Double standards


Cody LeCompte, 19, from southern Ontario, was held in Cuba for more than three months following a car accident that occurred on April 29. He was driving the car. His mom, his cousin and the Cuban fiancé of the later were on board. Their car was hit by a truck at a crossroad. All of them sustained injuries that required hospitalization. Cody LeCompte’s mom says her son is not responsible for the accident.

In Cuba, a car accident is considered a criminal offense there’s injury or death. There’s no presumption of innocence. Accused are considered guilty until proven otherwise. Alos, the legal driving age is 21. Cody LeCompte could be sentenced to maximum of three years in prison for this accident.

When the case breaks in the Canadian media on July 18, Cody and his mom were still in Santa Lucia waiting for a trial date. With legal fees, round trip to Canada and hotels at 90$ a night, the total cost at that point was more than 30 000$. His mom said she was on the verge of financial ruin.

At that point, the Department of Foreign Affairs official position was the usual:”Canadian Government cannot interfere in the judicial process of a foreign country ”. The Department also claimed to be working in the backstage for solutions.

Like other Canadian families victims of third world legal system, LeCompte’s family feels abandoned by its Government. Although the Department claims to be in regular contact with the family, they were left in the dark. Even in Cuba, LeCompte’s received minimal support and rare visits from the Canadian Officials. The disparity between the official version and what is reported by the families has become a constant.

On July 29, LeCompte post bail and is released on condition he comes back for his trial, if one is needed. On August 2 they are targeted for a shakedown. On August 3, the Cuban refuses to validate his passport”. On August 6, he finally arrives in Canada.

Unlike the other cases of Canadian dealing with justice abroad, the Canadian Government got heavily in LeCompte’s case (after the Medias took a great interest in the case). Especially Peter Kent, Minister of State of Foreign Affairs (Americas) who stated: “The delay faced by Canadians awaiting resolution of such cases could affect fellow Canadians’ choice of Cuba as a tourist destination in the future.“. The media coverage and these threats against tourism were deciding factors in LeCompte’s return to Canada.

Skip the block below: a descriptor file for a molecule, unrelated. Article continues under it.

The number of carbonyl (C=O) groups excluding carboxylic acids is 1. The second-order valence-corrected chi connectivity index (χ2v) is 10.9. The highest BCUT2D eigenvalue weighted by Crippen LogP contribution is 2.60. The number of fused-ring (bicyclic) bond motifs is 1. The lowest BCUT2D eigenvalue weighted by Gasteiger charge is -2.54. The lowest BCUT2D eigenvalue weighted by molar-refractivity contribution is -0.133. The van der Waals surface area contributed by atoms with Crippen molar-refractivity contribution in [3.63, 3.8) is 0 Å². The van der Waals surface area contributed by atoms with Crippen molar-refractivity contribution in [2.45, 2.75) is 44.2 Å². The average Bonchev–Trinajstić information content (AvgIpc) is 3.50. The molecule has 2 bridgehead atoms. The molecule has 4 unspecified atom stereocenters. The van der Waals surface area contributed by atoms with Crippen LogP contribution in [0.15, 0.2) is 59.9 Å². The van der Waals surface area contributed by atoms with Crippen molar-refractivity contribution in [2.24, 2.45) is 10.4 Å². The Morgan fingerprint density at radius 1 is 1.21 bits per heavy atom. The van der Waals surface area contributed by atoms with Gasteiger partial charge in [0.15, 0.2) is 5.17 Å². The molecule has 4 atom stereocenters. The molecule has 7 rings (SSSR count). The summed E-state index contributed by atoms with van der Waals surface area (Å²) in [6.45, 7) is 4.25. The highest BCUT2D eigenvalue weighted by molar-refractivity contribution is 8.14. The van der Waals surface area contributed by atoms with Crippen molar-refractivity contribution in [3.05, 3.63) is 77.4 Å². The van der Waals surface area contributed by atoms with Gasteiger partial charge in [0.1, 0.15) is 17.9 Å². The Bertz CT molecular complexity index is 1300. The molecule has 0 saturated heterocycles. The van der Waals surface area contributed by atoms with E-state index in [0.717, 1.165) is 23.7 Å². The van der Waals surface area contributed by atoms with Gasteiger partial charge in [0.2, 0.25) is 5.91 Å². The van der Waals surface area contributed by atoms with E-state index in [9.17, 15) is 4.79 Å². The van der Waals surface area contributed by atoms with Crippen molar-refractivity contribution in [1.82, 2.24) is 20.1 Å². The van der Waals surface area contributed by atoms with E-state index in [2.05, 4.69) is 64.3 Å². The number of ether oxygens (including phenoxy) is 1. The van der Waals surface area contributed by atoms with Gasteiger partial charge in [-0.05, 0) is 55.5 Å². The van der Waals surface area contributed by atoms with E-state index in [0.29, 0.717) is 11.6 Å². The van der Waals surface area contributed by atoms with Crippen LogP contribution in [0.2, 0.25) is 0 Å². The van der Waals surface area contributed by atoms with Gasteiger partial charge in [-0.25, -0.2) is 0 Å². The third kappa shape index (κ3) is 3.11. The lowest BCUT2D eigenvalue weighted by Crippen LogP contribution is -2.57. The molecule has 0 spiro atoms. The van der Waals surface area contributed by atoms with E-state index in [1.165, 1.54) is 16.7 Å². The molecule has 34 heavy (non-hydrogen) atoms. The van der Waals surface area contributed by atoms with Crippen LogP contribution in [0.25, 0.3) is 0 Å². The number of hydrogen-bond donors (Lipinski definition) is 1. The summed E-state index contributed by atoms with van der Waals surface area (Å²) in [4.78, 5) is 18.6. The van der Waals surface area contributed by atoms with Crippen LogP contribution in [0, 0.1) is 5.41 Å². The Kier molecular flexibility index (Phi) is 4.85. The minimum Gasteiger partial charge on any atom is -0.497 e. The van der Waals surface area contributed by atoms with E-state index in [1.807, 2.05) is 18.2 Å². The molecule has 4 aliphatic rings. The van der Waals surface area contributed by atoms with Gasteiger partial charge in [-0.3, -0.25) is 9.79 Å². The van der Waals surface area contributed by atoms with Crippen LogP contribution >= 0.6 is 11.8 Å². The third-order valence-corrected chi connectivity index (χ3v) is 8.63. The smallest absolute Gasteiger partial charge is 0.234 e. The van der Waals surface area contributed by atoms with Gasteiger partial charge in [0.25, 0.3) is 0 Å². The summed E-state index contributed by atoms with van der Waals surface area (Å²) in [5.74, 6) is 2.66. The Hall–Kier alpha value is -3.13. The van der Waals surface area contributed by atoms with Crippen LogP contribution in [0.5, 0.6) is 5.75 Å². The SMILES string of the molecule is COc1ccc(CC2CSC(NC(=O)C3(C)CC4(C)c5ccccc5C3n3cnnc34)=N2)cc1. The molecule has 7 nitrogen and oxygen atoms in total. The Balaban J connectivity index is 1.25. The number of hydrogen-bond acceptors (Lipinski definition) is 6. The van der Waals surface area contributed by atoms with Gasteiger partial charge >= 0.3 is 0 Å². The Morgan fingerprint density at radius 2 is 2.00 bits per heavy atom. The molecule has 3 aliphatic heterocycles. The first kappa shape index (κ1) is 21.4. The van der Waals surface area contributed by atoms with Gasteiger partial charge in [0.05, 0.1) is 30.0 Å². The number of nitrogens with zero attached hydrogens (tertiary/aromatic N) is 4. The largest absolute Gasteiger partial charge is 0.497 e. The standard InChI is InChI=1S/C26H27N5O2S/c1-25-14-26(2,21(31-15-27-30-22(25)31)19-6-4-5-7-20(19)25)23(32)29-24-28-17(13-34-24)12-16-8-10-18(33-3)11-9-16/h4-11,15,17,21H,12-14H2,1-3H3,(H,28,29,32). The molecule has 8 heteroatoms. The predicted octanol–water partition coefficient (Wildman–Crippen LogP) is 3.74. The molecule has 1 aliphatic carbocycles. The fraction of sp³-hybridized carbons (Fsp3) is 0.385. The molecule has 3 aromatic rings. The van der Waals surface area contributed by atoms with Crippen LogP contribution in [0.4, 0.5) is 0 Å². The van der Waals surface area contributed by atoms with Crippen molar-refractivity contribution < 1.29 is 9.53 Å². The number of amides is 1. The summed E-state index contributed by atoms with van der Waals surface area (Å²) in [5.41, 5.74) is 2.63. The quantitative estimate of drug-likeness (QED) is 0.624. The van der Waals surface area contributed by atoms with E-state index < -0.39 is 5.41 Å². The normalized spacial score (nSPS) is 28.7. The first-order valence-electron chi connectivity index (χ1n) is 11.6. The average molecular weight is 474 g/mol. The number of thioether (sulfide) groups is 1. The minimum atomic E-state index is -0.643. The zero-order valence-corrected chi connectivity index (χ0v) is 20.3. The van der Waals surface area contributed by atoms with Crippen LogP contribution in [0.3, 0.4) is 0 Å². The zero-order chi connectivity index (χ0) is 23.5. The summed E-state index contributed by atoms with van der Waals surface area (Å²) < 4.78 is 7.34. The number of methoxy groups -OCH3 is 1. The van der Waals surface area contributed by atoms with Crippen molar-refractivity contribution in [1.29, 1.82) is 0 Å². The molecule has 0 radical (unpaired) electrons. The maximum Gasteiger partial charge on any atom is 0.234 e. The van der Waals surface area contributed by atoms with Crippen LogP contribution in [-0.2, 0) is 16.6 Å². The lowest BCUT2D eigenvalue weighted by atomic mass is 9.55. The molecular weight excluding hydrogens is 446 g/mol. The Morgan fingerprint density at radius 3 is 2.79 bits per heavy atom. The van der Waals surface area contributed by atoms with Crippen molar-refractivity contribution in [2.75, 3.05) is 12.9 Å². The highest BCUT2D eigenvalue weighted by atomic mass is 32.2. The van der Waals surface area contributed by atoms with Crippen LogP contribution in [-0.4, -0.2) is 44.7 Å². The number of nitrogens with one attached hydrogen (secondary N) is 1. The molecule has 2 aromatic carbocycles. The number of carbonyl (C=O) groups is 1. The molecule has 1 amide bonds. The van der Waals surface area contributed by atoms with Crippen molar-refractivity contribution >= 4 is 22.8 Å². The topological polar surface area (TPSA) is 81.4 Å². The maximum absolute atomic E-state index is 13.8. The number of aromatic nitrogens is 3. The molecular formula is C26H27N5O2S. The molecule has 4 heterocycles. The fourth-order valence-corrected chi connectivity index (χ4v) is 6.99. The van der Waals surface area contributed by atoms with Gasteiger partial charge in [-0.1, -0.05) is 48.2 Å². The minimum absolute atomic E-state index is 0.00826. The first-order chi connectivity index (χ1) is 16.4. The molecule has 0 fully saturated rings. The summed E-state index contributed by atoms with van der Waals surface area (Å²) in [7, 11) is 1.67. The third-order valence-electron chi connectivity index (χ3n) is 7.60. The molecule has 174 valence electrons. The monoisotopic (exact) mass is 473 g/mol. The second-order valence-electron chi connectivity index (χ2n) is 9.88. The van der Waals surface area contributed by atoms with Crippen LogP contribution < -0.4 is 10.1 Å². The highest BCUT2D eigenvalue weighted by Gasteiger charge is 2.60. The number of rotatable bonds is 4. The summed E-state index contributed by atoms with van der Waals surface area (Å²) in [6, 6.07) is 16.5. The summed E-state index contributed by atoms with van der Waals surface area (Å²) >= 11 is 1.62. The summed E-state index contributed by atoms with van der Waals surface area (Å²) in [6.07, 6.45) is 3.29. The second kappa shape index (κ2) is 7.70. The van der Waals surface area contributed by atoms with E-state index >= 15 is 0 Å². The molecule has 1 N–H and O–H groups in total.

The implication of the Federal authorities is more than appreciated for family and for the Canadians. It would also be interesting to note Cuba is one of the safest destinations for Canadians while Mexico is the most dangerous. Either if its murder, assault, robbery or unlawful detention, the list goes on and on.

It is also ironic to ear Peter Kent complaining about the delay faced by Canadians in Cuba when his own department can take up to two months to send a template letter in reply to family requesting help for something has light has a murder.

Familly’s also proposed the authorities to try a backstage or backchannel solution in Mexican case. That never happened either. But in LeCompte’s Cuban case, it did. An intervention from the Government can expedite and put back on track a case like the one of Renée Wathelet. Demands were sent to understand why there are double standards, double set of rules. To this date, no answers have been received by Canadian officials.

When the Medias report: “consular officials are in regular contact with the family and are providing consular assistance”, it should be known it’s generally out phase with the reality. Canadian citizens, minus rare unexplained exception, are left alone abroad to deal with pretty heavy situations.

Has an example from a letter received by the Ambassador of Canada in Mexico on November 9, 2009:”Whenever we have any news, you will be updated by the Case Management Officer for Mexico at the Consular Affairs Branch in Ottawa”. So far, we have been informed of one and unique news at the end of November. Since then, we manage to be informed on the proceeding of the case by ourselves. The response time from the Case Management Officer is at best, three workable days, sometime going to seven. The consular agent in Cancun is doing everything she can, but works with very limited, below standard for a G8 country, resources.

Would it really be necessary to remind we are not talking about a lost passport, but a brutal assassination and an obvious lack of good will from the Mexican Officials?

To act, condemn this situation to the Minister of State of Foreign Affairs with special responsibilities for the Americas, Peter Kent (, to the Official Opposition Critic for Consumer and Consular Affairs, Dan McTeague ( and to your Federal Member of Parliament (MP).

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